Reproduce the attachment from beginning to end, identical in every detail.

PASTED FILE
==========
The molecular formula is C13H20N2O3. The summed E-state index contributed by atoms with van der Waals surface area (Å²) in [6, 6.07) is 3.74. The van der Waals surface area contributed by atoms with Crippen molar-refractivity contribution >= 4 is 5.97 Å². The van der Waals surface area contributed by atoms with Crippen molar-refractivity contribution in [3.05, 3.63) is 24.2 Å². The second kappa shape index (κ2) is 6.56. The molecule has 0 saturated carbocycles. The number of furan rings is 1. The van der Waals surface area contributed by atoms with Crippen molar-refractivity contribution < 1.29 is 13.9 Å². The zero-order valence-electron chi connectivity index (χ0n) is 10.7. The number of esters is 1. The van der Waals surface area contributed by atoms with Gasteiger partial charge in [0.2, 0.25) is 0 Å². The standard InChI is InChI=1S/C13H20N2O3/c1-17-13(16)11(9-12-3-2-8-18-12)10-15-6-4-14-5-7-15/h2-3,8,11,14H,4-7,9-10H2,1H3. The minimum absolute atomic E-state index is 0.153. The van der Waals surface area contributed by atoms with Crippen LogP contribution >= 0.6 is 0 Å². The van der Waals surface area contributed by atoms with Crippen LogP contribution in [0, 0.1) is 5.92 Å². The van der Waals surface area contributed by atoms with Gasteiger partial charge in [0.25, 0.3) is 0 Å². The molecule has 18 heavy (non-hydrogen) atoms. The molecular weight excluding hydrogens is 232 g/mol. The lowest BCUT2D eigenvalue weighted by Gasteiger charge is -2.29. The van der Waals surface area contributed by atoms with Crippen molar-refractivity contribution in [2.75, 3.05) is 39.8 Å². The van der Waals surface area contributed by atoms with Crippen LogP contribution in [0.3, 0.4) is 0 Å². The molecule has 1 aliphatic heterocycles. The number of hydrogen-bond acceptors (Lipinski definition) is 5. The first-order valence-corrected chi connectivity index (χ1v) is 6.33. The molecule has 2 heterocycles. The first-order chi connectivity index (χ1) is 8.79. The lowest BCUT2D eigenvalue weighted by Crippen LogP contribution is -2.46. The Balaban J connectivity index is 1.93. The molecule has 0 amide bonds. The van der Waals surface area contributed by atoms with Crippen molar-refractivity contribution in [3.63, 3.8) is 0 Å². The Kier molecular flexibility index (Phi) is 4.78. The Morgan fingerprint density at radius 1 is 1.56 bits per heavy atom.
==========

The molecular formula is C13H20N2O3. The summed E-state index contributed by atoms with van der Waals surface area (Å²) in [6, 6.07) is 3.74. The van der Waals surface area contributed by atoms with Crippen molar-refractivity contribution >= 4 is 5.97 Å². The van der Waals surface area contributed by atoms with Crippen molar-refractivity contribution in [3.05, 3.63) is 24.2 Å². The second kappa shape index (κ2) is 6.56. The molecule has 0 saturated carbocycles. The number of furan rings is 1. The van der Waals surface area contributed by atoms with Crippen molar-refractivity contribution < 1.29 is 13.9 Å². The zero-order valence-electron chi connectivity index (χ0n) is 10.7. The number of esters is 1. The van der Waals surface area contributed by atoms with Gasteiger partial charge in [0.2, 0.25) is 0 Å². The standard InChI is InChI=1S/C13H20N2O3/c1-17-13(16)11(9-12-3-2-8-18-12)10-15-6-4-14-5-7-15/h2-3,8,11,14H,4-7,9-10H2,1H3. The minimum absolute atomic E-state index is 0.153. The van der Waals surface area contributed by atoms with Crippen LogP contribution >= 0.6 is 0 Å². The van der Waals surface area contributed by atoms with Crippen LogP contribution in [0, 0.1) is 5.92 Å². The van der Waals surface area contributed by atoms with Gasteiger partial charge in [0.25, 0.3) is 0 Å². The molecule has 18 heavy (non-hydrogen) atoms. The molecular weight excluding hydrogens is 232 g/mol. The lowest BCUT2D eigenvalue weighted by Gasteiger charge is -2.29. The van der Waals surface area contributed by atoms with Crippen molar-refractivity contribution in [2.75, 3.05) is 39.8 Å². The van der Waals surface area contributed by atoms with Crippen LogP contribution in [0.3, 0.4) is 0 Å². The molecule has 1 aliphatic heterocycles. The number of hydrogen-bond acceptors (Lipinski definition) is 5. The first-order valence-corrected chi connectivity index (χ1v) is 6.33. The molecule has 2 heterocycles. The first-order chi connectivity index (χ1) is 8.79. The lowest BCUT2D eigenvalue weighted by Crippen LogP contribution is -2.46. The Balaban J connectivity index is 1.93. The molecule has 0 amide bonds. The van der Waals surface area contributed by atoms with Crippen molar-refractivity contribution in [3.63, 3.8) is 0 Å². The Kier molecular flexibility index (Phi) is 4.78. The Morgan fingerprint density at radius 1 is 1.56 bits per heavy atom.